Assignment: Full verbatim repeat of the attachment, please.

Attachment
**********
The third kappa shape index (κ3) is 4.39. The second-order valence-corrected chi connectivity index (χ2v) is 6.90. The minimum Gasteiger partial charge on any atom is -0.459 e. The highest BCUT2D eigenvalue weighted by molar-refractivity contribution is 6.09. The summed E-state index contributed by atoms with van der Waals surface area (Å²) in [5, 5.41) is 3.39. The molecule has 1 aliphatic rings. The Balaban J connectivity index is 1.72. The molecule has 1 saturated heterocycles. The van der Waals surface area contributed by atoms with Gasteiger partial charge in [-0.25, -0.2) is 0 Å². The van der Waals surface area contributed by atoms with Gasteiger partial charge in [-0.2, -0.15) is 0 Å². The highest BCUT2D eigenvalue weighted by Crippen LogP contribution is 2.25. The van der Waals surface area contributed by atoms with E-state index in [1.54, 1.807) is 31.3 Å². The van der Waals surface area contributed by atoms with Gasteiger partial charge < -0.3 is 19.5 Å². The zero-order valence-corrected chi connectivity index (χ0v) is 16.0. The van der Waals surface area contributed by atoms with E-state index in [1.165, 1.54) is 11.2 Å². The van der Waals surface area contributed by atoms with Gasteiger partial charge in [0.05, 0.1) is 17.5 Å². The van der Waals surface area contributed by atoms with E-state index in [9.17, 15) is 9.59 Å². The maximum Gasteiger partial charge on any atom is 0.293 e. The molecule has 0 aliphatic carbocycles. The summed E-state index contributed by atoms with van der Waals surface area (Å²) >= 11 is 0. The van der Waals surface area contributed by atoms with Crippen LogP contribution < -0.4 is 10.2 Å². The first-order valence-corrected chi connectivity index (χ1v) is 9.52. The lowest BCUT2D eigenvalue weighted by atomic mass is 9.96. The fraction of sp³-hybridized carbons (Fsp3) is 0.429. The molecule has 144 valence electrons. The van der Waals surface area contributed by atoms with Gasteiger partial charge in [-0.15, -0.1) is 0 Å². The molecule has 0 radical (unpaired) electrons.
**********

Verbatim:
The third kappa shape index (κ3) is 4.39. The second-order valence-corrected chi connectivity index (χ2v) is 6.90. The minimum Gasteiger partial charge on any atom is -0.459 e. The highest BCUT2D eigenvalue weighted by molar-refractivity contribution is 6.09. The summed E-state index contributed by atoms with van der Waals surface area (Å²) in [5, 5.41) is 3.39. The molecule has 1 aliphatic rings. The Balaban J connectivity index is 1.72. The molecule has 1 saturated heterocycles. The van der Waals surface area contributed by atoms with Gasteiger partial charge in [-0.25, -0.2) is 0 Å². The van der Waals surface area contributed by atoms with Gasteiger partial charge in [-0.2, -0.15) is 0 Å². The highest BCUT2D eigenvalue weighted by Crippen LogP contribution is 2.25. The van der Waals surface area contributed by atoms with E-state index in [1.54, 1.807) is 31.3 Å². The van der Waals surface area contributed by atoms with Gasteiger partial charge < -0.3 is 19.5 Å². The zero-order valence-corrected chi connectivity index (χ0v) is 16.0. The van der Waals surface area contributed by atoms with E-state index in [1.165, 1.54) is 11.2 Å². The van der Waals surface area contributed by atoms with Gasteiger partial charge in [0.05, 0.1) is 17.5 Å². The van der Waals surface area contributed by atoms with E-state index in [9.17, 15) is 9.59 Å². The maximum Gasteiger partial charge on any atom is 0.293 e. The molecule has 0 aliphatic carbocycles. The summed E-state index contributed by atoms with van der Waals surface area (Å²) >= 11 is 0. The van der Waals surface area contributed by atoms with Crippen LogP contribution < -0.4 is 10.2 Å². The first-order valence-corrected chi connectivity index (χ1v) is 9.52. The lowest BCUT2D eigenvalue weighted by atomic mass is 9.96. The fraction of sp³-hybridized carbons (Fsp3) is 0.429. The molecule has 144 valence electrons. The van der Waals surface area contributed by atoms with Gasteiger partial charge in [-0.15, -0.1) is 0 Å². The molecule has 0 radical (unpaired) electrons.